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Find the limit?

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2 Answers

Hi Sun,
There's a way to see how to do this, but I'm gonna make the problem a bit more abstract first...  Let's say the problem was

"Find the limit of ∫ f(x) dx from a to a+h all over h as h approaches 0." (a is a number, in your case it's 1)
Then, ∫ f(x) dx = F(x) + C (where F(x) is an antiderivative of f(x), and the integral of f(x) from x=a to x=a+h  is given by F(a+h) - F(a).  (1st Fundamental Theorem of Calculus)
Thus, since you have to divide this integral by h, you have to find the limit of:
lim h→0 (F(a+h) - F(a)) / h .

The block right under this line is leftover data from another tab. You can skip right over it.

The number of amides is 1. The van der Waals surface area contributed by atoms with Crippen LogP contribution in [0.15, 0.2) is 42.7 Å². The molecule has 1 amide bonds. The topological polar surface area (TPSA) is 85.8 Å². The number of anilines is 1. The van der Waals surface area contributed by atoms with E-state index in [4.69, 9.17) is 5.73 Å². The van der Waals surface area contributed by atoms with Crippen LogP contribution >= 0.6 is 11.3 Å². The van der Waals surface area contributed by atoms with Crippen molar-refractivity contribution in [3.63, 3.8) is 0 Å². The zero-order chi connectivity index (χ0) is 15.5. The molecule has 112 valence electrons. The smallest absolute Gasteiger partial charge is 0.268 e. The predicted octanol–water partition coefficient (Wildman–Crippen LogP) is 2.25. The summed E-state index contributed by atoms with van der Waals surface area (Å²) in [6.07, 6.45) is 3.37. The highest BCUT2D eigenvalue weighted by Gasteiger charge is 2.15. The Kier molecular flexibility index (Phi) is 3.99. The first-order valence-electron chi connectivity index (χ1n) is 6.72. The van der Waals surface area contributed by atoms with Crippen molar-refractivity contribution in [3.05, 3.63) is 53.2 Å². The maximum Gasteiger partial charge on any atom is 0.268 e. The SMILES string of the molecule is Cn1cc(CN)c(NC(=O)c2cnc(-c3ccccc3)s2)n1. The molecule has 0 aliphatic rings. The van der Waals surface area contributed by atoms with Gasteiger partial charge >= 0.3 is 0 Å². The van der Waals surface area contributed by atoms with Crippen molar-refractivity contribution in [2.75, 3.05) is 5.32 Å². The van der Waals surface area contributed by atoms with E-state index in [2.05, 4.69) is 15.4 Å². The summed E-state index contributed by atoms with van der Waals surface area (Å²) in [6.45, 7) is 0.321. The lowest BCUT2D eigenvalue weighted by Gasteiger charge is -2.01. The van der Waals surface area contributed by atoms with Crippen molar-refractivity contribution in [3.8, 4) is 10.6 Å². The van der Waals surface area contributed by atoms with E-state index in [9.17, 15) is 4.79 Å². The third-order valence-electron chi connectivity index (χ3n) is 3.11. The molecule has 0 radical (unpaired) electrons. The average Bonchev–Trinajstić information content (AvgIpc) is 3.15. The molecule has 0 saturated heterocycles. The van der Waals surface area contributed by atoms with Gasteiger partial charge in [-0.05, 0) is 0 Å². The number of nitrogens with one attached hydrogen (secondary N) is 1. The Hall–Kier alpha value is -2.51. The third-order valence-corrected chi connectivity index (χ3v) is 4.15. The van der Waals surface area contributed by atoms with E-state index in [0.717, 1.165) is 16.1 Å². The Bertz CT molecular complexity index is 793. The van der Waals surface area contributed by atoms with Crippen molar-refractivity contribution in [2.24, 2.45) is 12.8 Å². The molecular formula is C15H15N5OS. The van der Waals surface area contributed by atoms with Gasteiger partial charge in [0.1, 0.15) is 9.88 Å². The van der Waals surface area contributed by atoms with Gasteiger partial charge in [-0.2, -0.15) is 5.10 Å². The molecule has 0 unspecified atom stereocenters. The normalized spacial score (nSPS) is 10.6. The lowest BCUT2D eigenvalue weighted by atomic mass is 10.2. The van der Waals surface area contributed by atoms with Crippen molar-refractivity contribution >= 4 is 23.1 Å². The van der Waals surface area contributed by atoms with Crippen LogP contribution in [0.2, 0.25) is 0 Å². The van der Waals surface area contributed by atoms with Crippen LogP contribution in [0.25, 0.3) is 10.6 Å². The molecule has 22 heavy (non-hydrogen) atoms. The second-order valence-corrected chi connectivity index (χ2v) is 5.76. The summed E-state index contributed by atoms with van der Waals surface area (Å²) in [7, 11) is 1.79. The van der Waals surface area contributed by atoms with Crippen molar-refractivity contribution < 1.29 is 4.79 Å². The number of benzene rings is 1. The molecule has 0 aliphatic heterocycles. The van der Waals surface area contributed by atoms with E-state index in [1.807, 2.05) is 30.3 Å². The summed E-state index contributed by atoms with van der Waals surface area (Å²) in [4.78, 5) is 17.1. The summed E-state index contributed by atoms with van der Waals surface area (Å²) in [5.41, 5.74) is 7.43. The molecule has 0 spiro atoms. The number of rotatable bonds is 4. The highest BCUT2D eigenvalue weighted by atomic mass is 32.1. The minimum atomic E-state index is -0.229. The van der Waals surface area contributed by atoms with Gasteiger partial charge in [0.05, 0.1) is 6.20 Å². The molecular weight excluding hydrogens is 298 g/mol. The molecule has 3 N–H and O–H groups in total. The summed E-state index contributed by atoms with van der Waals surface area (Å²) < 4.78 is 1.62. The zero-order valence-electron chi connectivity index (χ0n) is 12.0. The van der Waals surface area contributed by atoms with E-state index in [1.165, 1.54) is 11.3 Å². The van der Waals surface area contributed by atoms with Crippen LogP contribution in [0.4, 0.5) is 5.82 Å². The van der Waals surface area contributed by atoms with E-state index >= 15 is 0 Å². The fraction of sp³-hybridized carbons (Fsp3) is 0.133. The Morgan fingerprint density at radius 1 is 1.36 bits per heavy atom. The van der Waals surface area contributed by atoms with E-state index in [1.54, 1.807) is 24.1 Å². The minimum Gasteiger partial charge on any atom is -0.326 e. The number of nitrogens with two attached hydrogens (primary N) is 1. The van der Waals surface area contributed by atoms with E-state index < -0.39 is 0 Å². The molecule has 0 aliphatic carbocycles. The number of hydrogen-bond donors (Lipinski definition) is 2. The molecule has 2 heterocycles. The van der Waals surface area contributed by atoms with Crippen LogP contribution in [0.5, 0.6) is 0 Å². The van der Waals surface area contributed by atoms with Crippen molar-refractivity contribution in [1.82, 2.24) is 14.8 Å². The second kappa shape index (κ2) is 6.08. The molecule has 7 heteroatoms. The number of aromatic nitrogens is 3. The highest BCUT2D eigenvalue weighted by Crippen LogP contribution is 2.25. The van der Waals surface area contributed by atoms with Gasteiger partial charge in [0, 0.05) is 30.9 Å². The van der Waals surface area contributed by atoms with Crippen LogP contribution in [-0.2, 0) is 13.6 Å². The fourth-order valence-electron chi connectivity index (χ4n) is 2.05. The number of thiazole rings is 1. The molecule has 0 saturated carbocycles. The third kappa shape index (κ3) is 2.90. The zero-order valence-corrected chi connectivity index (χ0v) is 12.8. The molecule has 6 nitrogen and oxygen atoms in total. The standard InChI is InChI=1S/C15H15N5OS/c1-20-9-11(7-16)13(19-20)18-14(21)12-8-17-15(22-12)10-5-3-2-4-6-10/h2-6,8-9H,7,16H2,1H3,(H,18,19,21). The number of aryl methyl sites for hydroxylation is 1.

Here's where it gets cool.  You probably recognize that that limit is equal to F'(a), a.k.a. f(a).
In the case of your problem, a=1 so all you have to do is plug in x = 1 into sqrt(x^5+8)!  That's where the 3 came from haha.
I also wanna note that Steve's idea with the rectangles is good:  the integral value *does* approach 0.  As the rectangle closes in on x = 1, its height is 3 since that's the y-value you get when you plug in x = 1 into sqrt(x^5+8).  The width of the rectangle is h.  So the integral's value tends to 3h.  But the problem asks you to divide by h, which is why the limit approaches 3.
I feel like my presentation was kinda confusing so please down-thumb me if you agree!  Thx :)


Your explanation has a sparkling clarity!
Haven't worked in integral calculus for awhile, but here are my thoughts.
The integral is the sum of rectangles whose width are dx and height are f(x) = sqrt(x^5+8).
With the bounds h apart and h approaching zero, wouldn't both bounds approach the same value of 1, and then the base widths of all the rectangles approach zero? So the integral value approaches zero?


wups ... missed the "over h" as a denominator!